Frazee's dark tale is one of revenge, but it teaches an important lesson on trust and forgiveness. The story takes some unexpected turns with character development that quickly escalates as these two characters find themselves in the depths of the wilderness. I was pleasantly surprised by the story's finale and really loved what Frazee was able to accomplish over such a small word count. 

You can read a copy of this story, as well as the entire magazine, HERE.

Tuesday, October 19, 2021

Chandler: Red Tide

James Steranko (b. 1938) could be considered a true Renaissance man. Early in his life he became a talented illusionist, magician and musician. By 1966, Steranko's comic book pursuits led to the iconic Stan Lee and Jack Kirby of Marvel Comics. He penciled and inked issues of
Strange Tales, Nick Fury, Captain America, X-Men, etc. In 1969, Steranko began painting covers for paperbacks and pulps, including Wildcat O' Shea and The Shadow

In 1976, Steranko's love of crime-noir and pulp-fiction led to a graphic novel called Chandler: Red Tide. Steranko penciled, inked and authored the book in a very specific format. Each page features 26 lines of text with two panels of art above each page. This is not to be confused with a standard graphic novel or comic because there are no dialogue bubbles. For all purposes, this is a unique novel with accompanying artwork, similar to a vintage pulp magazine. 

Set in the 1940s, Chandler explains to readers that he was originally a professional boxer. After a knockout defeat, Chandler stopped boxing and fought in the Mexican Revolution, became an arms dealer and eventually moved to New York City to become a skip tracer for a bail bondsman. Later, he became a special investigator for the District Attorney's office. When the new administration arrived, he was bounced. Now, he works on 47th as a private-detective, complete with a sexy secretary, long coat, and a Colt. 45.

An older gentleman named Todd approaches Chandler about finding a murderer. Todd explains that he was a guest on a yacht off of New York Harbor when a gangland slaying took place. Unfortunately, he was one of a handful of witnesses that saw the gunman. Now, the witnesses are being killed off and Todd is next. Chandler can’t protect Todd because his murder has already happened. Todd was poisoned, and, according to medical professionals, has 72-hours to live. Nearing his demise, Todd offers Chandler a stack of bills to find his murderer before he dies.

Chandler is a glorious nod to the early, hardboiled private-eye stories and novels. The hero's name is a tribute to Raymond Chandler, but the book's most striking resemblances are Dashiell Hammett's Continental Op and Carol John Daly's Race Williams. Chandler possesses all of the genre tropes: sleuth, big appetite, attractive, fighter. He is quick with a gun, smooth with the ladies and uses a lot of stealth and intuition to locate clues.

On a frenzied, shortened timeframe, Chandler paws through leads and interviews various people connected to the ship. The cold trail eventually leads to an old flame named Ann. Chandler rekindles a spark with her, but begins to suspect Ann's motives and network of associates. 

With intense gunplay, sexiness and a bold hero, the narrative moves quickly through New York’s brightly lit streets. The vivid artwork panels purposefully align with each page's dialogue and scene, enhancing what was already a rock-solid and compelling story.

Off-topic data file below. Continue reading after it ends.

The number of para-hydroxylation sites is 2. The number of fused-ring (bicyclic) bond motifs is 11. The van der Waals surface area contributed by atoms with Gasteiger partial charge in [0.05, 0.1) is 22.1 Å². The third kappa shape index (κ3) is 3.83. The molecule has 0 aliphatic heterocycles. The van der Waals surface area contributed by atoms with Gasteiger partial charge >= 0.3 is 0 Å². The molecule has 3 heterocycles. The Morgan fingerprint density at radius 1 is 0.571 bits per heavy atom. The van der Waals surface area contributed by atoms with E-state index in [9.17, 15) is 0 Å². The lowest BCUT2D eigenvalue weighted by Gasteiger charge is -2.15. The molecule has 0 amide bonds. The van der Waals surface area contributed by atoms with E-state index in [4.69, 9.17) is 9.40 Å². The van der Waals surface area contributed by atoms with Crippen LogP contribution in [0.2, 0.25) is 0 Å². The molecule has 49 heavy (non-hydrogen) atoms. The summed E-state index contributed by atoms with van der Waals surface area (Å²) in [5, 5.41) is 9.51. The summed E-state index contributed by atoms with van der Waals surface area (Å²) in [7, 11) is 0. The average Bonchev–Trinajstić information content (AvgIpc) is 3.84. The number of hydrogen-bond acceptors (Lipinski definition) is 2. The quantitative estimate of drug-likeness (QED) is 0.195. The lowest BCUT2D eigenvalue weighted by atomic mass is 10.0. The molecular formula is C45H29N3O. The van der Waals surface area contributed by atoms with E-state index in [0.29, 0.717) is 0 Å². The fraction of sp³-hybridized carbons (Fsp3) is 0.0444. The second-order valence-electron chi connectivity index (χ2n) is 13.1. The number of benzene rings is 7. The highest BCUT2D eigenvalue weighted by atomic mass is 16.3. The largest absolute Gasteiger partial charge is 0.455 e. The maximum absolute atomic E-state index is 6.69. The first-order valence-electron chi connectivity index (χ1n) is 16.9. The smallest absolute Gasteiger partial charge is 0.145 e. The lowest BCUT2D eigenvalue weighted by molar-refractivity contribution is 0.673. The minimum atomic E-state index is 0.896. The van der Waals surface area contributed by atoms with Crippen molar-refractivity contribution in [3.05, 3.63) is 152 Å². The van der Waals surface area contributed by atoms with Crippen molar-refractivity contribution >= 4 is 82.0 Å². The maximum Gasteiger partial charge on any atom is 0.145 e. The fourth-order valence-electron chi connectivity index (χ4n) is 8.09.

Unfortunately, as remarkable as Chandler is, it didn't meet sales expectations. A planned story-arc for Penthouse never came to fruition and Chandler was shuffled into forgotten history. If you can get your hands on this masterpiece, pay whatever the asking price is. Steranko’s Chandler kicks total ass. Buy a copy of this book HERE

Monday, October 18, 2021

Invisible Fences

Norman Prentiss is a Maryland author that has appeared in Baltimore's City Paper, Writer Online, and Southern Poetry Review. He won a Bram Stoker award in 2009 for his short story "In the Porches of My Ears". His work includes The Fleshless Man, Four Legs in the Morning and The Narrator. His novel, Invisible Fences, won a Stoker Award in 2010 for Superior Achievement in Long Fiction.  The story was published by Cemetery Dance and is available in both physical and digital versions.

Invisible Fences begins in the post-hippie 1970s and features a young boy named Nathan and his slightly older sister Pam. Their mother suffers from agoraphobia, the fear of the outside. Her sickness leaves a deep etching in Nathan and Pam's growth. The idea of an "invisible fence" is created by their father through the use of scary stories or horrifying events that securely keep the family from exposure to the horrors of the outdoors.  

As the narrative advances through the years, it's an emotional roller coaster through Nathan's childhood and eventually the transition into adulthood. As a man, Nathan is now experiencing a hefty emotional weight related to something from his past. He also is burdened with taking care of his parents, which leads to some recollections of his early childhood and the things that happened.

For the most part, Invisible Fences is revealed to readers through a murky, broken looking glass. That is the main reason this 150-page novel works so well. It requires some imagination from the reader while also forcing them to arrive at their own conclusions. Was there something evil outside? Did Nathan and Pam's parents protect them for a reason? Or, was it all a cautionary tale from challenged parents? Prentiss asks these questions in a subtle and clever way. The book's emphasis on growing and evolving is important. Invisible Fences forces us all to face dark truths.